“ This may be the biggest challenge public education has had to face in the four-plus decades I’ve been doing this work,” said Michael Casserly, executive director of the Council of the Great City Schools, a nonprofit coalition of 76 of the nation’s largest urban public school systems. He said that online learning is likely failing many low-income families and that without “substantial” new spending, schools won’t have the money to reverse the damage. “We are facing an educational catastrophe.”


In some districts, the problem is just getting kids to show up.
In the Los Angeles Unified School District, the country’s second-largest system, 1 in 4 students has not logged on at all. Older students were more likely than elementary children to be connected, but on any given day in one recent week, a quarter of high school students didn’t log in.




Before the coronavirus crisis, only about 1 in 4 students in the high-poverty Baltimore City Public Schools had computers. More Chromebooks are on order, but for now teachers are trying to reach families by phone and Instagram, and the district is broadcasting lessons over its television station.
“What we are providing now is not going to make up fully for all of the time lost,” chief executive Sonja Brookins Santelises said.


In Atlanta’s public schools, about 6,000 children still don’t have computers, and about 10 percent of students have not yet logged in to the remote-learning system, Superintendent Meria Joel Carstarphen said.
One recent day, Carstarphen visited the home of a family whose children had not logged in. She found their mother struggling to provide food, and discovered the house was in an Internet “dead zone.” She also realized she knew the family’s oldest child, a “super sweet kid,” from her visits to his high school football team.
“He’s the man of the house and he’s only a junior right now,” Carstarphen said. “He has not been doing his work and neither have his siblings for three weeks.”


Even when students have computers, parents and caregivers fear that minimal learning is underway. Billie Stewart is raising her 8-year-old grandson, Tony, on Detroit’s east side. She’s received little direction from his school, she said, and trying to keep up with the school’s online offerings has been “almost overwhelming.”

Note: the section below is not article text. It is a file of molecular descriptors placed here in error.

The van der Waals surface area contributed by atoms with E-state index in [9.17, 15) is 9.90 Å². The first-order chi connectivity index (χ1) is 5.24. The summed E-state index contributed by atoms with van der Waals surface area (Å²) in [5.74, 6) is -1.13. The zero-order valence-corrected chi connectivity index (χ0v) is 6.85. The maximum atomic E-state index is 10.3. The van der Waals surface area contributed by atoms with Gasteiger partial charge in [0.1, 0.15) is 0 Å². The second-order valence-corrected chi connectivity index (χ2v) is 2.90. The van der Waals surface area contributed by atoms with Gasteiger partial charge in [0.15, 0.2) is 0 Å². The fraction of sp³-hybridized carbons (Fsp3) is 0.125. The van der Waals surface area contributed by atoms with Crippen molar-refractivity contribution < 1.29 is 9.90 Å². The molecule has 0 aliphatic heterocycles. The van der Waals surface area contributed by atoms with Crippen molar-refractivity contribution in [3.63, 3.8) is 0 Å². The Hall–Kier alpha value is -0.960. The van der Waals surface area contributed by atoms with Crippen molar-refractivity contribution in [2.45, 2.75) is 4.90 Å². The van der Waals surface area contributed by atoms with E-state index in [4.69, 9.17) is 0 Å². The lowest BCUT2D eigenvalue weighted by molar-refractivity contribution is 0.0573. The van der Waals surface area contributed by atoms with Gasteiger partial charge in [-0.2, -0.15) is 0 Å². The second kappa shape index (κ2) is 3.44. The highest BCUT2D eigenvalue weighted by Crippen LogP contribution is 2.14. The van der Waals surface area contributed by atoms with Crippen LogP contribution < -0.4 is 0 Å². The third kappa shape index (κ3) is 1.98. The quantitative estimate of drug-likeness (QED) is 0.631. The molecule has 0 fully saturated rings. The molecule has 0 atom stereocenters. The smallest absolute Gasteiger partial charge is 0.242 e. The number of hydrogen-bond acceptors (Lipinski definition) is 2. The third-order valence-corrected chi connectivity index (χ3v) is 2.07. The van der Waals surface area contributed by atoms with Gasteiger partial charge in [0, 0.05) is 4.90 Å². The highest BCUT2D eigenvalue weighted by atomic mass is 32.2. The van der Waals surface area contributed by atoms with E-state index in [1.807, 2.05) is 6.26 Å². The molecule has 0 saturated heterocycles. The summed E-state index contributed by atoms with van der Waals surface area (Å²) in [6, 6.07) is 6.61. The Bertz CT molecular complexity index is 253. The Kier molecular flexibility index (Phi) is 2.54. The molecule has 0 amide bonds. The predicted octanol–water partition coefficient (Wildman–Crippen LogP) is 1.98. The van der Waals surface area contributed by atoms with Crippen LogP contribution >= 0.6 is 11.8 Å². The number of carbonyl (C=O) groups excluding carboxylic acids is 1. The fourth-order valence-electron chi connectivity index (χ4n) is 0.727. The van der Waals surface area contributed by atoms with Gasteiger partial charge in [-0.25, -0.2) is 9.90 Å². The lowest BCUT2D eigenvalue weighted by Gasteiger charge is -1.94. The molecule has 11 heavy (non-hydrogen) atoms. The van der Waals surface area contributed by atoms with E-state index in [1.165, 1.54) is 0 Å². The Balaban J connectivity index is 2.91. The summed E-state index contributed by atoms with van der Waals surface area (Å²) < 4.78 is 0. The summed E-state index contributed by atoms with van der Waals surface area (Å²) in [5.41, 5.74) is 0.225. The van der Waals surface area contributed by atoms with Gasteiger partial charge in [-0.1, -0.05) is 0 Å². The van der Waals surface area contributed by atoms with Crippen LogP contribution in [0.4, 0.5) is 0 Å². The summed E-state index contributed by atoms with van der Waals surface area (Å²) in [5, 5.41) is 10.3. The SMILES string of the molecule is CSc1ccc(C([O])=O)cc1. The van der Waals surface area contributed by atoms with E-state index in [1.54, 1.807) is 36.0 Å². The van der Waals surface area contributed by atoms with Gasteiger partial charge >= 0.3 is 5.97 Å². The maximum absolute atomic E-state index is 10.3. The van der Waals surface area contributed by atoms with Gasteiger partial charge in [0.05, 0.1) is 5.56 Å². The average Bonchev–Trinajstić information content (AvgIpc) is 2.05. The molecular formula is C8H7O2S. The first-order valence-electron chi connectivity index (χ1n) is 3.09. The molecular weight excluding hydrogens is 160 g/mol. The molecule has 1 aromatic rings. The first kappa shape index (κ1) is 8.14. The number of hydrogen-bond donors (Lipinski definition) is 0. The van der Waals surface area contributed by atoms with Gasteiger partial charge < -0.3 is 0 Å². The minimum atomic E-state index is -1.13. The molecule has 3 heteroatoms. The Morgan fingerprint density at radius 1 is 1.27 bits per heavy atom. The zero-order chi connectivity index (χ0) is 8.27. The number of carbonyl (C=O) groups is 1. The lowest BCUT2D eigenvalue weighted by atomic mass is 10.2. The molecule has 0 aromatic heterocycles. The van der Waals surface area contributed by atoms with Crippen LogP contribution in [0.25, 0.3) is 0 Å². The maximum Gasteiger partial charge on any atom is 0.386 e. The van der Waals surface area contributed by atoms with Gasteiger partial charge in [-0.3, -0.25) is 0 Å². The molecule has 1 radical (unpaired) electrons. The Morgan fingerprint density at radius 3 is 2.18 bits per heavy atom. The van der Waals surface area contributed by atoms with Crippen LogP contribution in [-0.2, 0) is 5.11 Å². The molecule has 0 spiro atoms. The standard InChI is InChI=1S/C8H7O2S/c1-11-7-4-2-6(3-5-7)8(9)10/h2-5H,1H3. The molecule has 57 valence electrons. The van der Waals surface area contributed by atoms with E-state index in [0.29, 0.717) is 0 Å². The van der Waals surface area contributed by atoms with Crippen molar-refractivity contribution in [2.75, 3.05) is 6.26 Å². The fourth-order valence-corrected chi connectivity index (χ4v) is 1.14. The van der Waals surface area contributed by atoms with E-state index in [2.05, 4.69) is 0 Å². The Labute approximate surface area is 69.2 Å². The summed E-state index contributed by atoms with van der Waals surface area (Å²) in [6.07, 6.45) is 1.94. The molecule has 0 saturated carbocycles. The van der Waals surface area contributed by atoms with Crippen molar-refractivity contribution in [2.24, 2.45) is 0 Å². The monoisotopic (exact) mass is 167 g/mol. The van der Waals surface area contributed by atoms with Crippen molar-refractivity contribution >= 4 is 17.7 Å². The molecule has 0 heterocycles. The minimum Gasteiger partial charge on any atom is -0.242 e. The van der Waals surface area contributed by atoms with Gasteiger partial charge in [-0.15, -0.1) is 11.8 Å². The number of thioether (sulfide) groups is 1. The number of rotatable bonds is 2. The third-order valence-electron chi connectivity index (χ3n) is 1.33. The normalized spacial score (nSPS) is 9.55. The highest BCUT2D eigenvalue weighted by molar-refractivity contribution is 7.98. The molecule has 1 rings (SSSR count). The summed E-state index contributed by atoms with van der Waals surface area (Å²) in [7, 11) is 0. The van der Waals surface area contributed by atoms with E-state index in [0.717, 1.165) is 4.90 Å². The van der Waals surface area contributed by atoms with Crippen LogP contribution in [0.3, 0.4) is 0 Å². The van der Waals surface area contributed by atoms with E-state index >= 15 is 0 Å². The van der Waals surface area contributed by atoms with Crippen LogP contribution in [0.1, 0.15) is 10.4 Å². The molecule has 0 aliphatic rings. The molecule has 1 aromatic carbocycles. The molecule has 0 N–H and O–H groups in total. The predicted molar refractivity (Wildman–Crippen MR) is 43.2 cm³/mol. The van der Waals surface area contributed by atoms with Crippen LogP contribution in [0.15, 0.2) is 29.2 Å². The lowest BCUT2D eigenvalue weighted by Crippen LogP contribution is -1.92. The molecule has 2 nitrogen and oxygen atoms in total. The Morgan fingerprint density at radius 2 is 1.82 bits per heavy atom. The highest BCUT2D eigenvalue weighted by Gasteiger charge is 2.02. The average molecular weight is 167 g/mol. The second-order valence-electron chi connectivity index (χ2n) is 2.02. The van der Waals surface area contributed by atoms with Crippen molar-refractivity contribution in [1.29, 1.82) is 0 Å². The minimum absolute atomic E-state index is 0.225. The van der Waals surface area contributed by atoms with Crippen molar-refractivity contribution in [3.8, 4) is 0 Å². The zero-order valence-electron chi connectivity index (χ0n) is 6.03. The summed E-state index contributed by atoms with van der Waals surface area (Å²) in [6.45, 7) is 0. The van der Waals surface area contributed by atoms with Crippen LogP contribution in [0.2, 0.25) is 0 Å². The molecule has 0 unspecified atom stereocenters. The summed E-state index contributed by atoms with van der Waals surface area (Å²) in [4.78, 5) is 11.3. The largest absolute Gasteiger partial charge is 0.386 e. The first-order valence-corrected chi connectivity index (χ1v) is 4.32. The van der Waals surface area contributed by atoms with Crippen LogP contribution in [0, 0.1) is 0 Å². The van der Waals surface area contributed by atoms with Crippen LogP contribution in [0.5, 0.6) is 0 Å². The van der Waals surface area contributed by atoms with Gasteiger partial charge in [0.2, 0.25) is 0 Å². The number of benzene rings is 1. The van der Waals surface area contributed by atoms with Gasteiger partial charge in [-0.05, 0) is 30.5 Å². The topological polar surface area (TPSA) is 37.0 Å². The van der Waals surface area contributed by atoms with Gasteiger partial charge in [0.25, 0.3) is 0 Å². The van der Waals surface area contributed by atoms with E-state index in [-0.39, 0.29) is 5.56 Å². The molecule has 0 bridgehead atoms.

Stewart, 73, has worked hard to lay out a daily schedule for Tony but finds herself unable to keep up. “If I get asked for another password, I don’t know what I’ll do.”




In Philadelphia’s public schools, teachers have been told not to teach new material, due to concerns that lessons cannot be equitably provided to all. Philadelphia plans to begin remote education later this month, but for weeks families have been left largely on their own.


“

We’ve been looking for guidance from teachers, but they don’t really know what they’re supposed to be doing,” said Stacy Stewart, who has two children in a North Philadelphia elementary school, plus 1-year-old twins. “Ever since they’ve been out of school, there’s been no structured virtual learning. It’s just been flying by the seat of their pants.”
The school provided a study packet for Mikail, a second-grader, but no direction for Abdul Malik, who’s in kindergarten, other than links to a few education websites. There’s only one computer in the house, which Stewart needs for work, and it’s been a struggle to keep her kids engaged in anything that looks like learning. “I mean, I’m not really a teacher,” she said.


To understand how deep the setbacks may be, researchers are examining data on the so-called “summer slide,” in which students, particularly those in low-income families, lose months of reading and math knowledge. Research differs on the magnitude of the loss, but there’s broad agreement that this year’s losses will be greater than normal.